Because FM Leaders have so many job duties, successful Facilities managers recognize it is important to possess a broad skill set, which includes interpersonal relationship skills. Communicating with team members, tech vendors, C-suite, or any other job acquaintance is necessary and usually a regular occurrence. And, although some conversations may be brief or off the cuff, they don’t have to necessarily be fluff conversations. With the appropriate deftness, a skilled conversationalist can illicit the types of answers and responses they are looking for, without making it feel as if you are in a high pressure work situation. Here are some tips for developing your “smart” talk abilities.
Arm Yourself With Worthwhile Topics
Develop a habit of catching news of some type on a daily basis. Just a quick scan of the headlines is plenty, along with reading a few articles or catching a few stories that are particularly unusual or interesting. A good conversationalist is at least vaguely familiar with current events and can discuss trending topics about noteworthy world leaders, celebrities, notable weather or astronomical events, and other general interest stories.
Great non-controversial conversation starters include the other person's hobbies, travel destinations, likes and dislikes (music, television, movies, books, etc.), things everyone can relate to (the traffic oddities of your area, long waits at airports, a new attraction at the local zoo or museum, etc.)
Toss Out Ideas Until Something Catches On
When you're starting a conversation, not all topics will catch on right away. Sometimes the other person simply doesn't have much to say about that subject or maybe it just takes time for them to warm up. Keep your first attempts light and breezy. When something seems to catch their attention, hover on that topic.
Ask Leading, Open-Ended Questions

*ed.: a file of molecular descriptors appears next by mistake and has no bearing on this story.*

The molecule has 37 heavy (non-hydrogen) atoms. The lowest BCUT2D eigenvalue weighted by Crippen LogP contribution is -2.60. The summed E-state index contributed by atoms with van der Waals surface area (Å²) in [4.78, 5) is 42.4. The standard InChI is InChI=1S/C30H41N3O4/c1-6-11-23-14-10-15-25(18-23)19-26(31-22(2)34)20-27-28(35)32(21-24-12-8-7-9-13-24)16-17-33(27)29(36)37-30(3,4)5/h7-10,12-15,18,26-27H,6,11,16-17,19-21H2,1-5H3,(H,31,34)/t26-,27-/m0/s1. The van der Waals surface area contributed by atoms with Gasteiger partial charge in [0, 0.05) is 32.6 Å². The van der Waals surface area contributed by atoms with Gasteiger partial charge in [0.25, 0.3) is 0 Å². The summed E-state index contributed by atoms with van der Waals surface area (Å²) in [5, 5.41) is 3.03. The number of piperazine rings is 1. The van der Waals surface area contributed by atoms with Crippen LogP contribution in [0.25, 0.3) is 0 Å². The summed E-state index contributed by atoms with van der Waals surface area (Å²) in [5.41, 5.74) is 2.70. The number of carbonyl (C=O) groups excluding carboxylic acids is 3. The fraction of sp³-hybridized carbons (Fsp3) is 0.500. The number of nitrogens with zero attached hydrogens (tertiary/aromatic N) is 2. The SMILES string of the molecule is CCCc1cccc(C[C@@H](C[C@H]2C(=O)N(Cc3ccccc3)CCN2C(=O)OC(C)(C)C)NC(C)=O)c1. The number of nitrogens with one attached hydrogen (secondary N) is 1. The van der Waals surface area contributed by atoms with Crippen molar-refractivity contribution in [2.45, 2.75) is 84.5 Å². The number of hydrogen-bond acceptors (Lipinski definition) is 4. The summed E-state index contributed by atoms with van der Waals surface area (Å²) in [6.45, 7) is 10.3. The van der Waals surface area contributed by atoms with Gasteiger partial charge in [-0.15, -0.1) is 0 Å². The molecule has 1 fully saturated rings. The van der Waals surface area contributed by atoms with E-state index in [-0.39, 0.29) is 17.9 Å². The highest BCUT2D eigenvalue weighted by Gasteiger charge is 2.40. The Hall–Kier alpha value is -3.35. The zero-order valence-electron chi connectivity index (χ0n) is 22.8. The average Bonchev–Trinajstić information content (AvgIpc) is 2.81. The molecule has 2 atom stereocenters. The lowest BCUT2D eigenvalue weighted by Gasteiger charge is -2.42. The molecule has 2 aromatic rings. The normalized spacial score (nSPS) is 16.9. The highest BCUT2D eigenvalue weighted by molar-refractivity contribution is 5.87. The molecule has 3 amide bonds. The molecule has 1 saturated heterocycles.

Try to steer clear of questions that can easily be answered with 'yes', 'no', or another single word. Replace the 'do you' questions with 'tell me about' questions. Consider this conversation:
You: 'What do you do for a living?'
Them: 'I'm a small business owner.’
That isn't a good conversation. You need to open them up more. Try this instead:
You: 'So, tell me about your line of work?'
Them: 'Oh, I own a tech startup that has created a “workspace-as-a service tool.” We have partnered up with organizations that have excess space and through our app the marketplace is able to reserve this space on an as need basis for a fee. The marketplace benefits because they can access the right space at the right time in the right location and the organizations benefit by maximizing a valuable asset.’
By changing the wording just slightly, you've started a smart conversation without prying or being pushy at all.
Return Meaningful Answers to Their Questions
If the person with whom you're having the conversation is skilled at conversational ping pong themselves, they'll probably ask you some questions, too. Avoid the one-word answers and offer thorough, meaningful answers of your own. This doesn't mean spill your life story, but it does mean going past the surface answers.